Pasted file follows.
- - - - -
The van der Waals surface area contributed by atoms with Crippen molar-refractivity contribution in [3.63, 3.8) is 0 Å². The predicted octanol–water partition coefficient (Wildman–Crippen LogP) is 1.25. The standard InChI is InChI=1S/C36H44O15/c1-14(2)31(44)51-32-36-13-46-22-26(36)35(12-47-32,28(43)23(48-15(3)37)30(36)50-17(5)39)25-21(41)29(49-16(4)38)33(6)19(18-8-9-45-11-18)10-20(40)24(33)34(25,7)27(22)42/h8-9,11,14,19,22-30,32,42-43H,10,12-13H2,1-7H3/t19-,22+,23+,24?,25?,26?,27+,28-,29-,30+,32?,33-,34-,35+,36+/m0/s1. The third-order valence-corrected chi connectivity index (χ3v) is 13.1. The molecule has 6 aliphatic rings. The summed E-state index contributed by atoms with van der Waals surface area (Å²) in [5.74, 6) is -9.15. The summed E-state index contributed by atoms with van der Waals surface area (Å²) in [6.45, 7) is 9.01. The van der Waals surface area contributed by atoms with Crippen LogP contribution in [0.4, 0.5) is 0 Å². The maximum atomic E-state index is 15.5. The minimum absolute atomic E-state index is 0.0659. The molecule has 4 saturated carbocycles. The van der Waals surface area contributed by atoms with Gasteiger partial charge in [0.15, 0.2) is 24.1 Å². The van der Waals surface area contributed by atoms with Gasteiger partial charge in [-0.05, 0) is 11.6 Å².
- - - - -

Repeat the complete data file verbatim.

The van der Waals surface area contributed by atoms with Crippen molar-refractivity contribution in [3.63, 3.8) is 0 Å². The predicted octanol–water partition coefficient (Wildman–Crippen LogP) is 1.25. The standard InChI is InChI=1S/C36H44O15/c1-14(2)31(44)51-32-36-13-46-22-26(36)35(12-47-32,28(43)23(48-15(3)37)30(36)50-17(5)39)25-21(41)29(49-16(4)38)33(6)19(18-8-9-45-11-18)10-20(40)24(33)34(25,7)27(22)42/h8-9,11,14,19,22-30,32,42-43H,10,12-13H2,1-7H3/t19-,22+,23+,24?,25?,26?,27+,28-,29-,30+,32?,33-,34-,35+,36+/m0/s1. The third-order valence-corrected chi connectivity index (χ3v) is 13.1. The molecule has 6 aliphatic rings. The summed E-state index contributed by atoms with van der Waals surface area (Å²) in [5.74, 6) is -9.15. The summed E-state index contributed by atoms with van der Waals surface area (Å²) in [6.45, 7) is 9.01. The van der Waals surface area contributed by atoms with Crippen LogP contribution in [0.4, 0.5) is 0 Å². The maximum atomic E-state index is 15.5. The minimum absolute atomic E-state index is 0.0659. The molecule has 4 saturated carbocycles. The van der Waals surface area contributed by atoms with Gasteiger partial charge in [0.15, 0.2) is 24.1 Å². The van der Waals surface area contributed by atoms with Gasteiger partial charge in [-0.05, 0) is 11.6 Å².